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CT Construction Digest Friday September 6, 2019

Kevin Rennie: Gov. Lamont needs a relaunch. Can he do it?
Labor Day provides an opportunity for leaders to relaunch their missions. Gov. Ned Lamont’s administration recognizes this, and the first autumn of a first term provides an opportunity for some renovations.
Nedstock is done and the governor’s August vacation is complete. It is time to get back to the issue that Lamont believes is essential to his success and also a source of relentless confusion.
This round could be better for Lamont and Connecticut if the governor has learned the lessons of the bitter past. The first is that there is some value in consistency. The Greenwich Democrat was telling voters a year ago that he would support tolls on trucks only because out of state tractor trailer trucks were using our roads for free and damaging them. Only weeks after taking office, Lamont announced tolls on trucks would not raise enough money — something he must have known last year — for the road improvements he wants to make. He would only be satisfied with a far-flung network of tolls on all drivers.
It was worse than an error, it was a blunder. Announcing the change on a weekend made Lamont look frightened of the public he was elected to serve and lead a few months before. The governor compounded his clumsy rollout by then appearing open to any other suggestions — and then opposed to any alternatives. His public musings suggested he’d take some toll gantries off here or there, or maybe not.
For veteran observers of and participants in Connecticut government, Lamont’s toll odyssey has been a bewildering one-act farce with everything but slamming doors and mistaken identities.
The legislature’s regular session ended in June with no action on tolls, though Lamont had by then made the unsettling declaration that he was staking his governorship on his proposal. The summer passed without that happening. The passage of time gives the impression that this may not be the emergency Lamont insists it is.
It appears that Lamont has transferred leadership on the substance of transportation planning and financing from his transportation department, where the experts work, to Ryan Drajewicz, the governor’s chief of staff. Drajewicz has discovered that the federal government has all sorts of helpful programs to assist states in improving transportation. The details of which programs are best-suited for Connecticut have not been announced.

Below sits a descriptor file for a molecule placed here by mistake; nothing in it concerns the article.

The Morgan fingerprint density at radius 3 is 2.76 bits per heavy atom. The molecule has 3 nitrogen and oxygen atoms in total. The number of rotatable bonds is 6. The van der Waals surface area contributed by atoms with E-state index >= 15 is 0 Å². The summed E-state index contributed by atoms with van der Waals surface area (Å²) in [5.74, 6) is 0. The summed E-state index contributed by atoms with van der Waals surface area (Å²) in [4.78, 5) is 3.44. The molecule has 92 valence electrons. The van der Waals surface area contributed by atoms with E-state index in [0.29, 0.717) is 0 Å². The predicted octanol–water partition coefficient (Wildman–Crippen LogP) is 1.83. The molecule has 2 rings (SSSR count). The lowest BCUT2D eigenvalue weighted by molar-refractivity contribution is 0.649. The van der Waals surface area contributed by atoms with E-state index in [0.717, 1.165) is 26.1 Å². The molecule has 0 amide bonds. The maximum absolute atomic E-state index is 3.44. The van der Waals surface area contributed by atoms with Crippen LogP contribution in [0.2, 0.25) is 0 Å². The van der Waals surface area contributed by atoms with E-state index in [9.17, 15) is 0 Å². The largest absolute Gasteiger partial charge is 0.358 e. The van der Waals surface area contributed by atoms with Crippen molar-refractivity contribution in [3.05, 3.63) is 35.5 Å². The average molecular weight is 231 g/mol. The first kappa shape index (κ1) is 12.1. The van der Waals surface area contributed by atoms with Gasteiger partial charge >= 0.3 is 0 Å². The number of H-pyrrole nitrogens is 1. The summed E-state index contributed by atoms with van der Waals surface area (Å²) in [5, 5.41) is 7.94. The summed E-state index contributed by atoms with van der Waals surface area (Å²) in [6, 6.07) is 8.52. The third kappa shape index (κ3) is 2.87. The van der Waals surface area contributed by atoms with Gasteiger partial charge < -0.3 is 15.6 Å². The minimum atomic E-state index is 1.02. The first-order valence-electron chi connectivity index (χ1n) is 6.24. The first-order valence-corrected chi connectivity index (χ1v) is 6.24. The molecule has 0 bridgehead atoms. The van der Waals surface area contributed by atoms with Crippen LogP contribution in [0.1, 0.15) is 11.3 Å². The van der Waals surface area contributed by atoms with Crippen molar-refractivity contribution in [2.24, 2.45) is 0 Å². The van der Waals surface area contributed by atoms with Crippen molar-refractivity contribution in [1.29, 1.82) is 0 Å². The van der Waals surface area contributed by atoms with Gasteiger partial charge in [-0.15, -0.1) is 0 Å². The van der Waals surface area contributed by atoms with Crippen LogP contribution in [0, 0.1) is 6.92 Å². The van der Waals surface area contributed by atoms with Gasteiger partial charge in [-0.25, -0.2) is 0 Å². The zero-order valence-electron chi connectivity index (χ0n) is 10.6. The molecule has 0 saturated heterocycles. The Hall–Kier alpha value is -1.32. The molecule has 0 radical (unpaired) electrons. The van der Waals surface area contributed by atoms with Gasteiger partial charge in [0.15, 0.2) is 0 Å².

But here’s a preview of what may be coming from Lamont in the fall: The federal government could lend the state money to plan and complete projects. The state may not have to begin repaying the low-interest loans until each project has been completed.
Using the federal program might be the way for Lamont to build a broad coalition in support of road and rail projects, although state transportation officials might not welcome the oversight that comes with the money. It will give the state a head start on raising money to repay the loans many years from now, because road and bridge projects take a long time to plan and complete.Lamont unveils his next proposal, it will have to be the last one. He will look irredeemably incompetent if he is not fluent in explaining and persuading. The governor wounded his credibility when his budget diverted $1 billion that had been headed to the state’s transportation fund from the motor vehicle sales tax. His cynical actions belied his sincere manner.
 
 
When Lamont knew when he was running for governor that the public does not support an inescapable web of tolls on the state’s highways. It’s not just the cost. Many people believe that the money raised from tolls will not be used to pay for improved roads and bridges. Weary Connecticut residents have concluded that state government is an unreliable steward of money. Once money starts flooding into the state’s coffers, its destination changes.
Connecticut has seen temporary charges become permanent. Dedicated revenue streams disappear into the general fund. The public does not forget these incidents of deception dressed up as public policy. Lamont should reveal a realistic list of priority projects that will win approval of the federal government officials and explain to the public how his plan will be financed without tolls.
He needs a relaunch — this time, with a clear trajectory.
 
Norwalk Planning Committee advances master plan
Kelly Kultys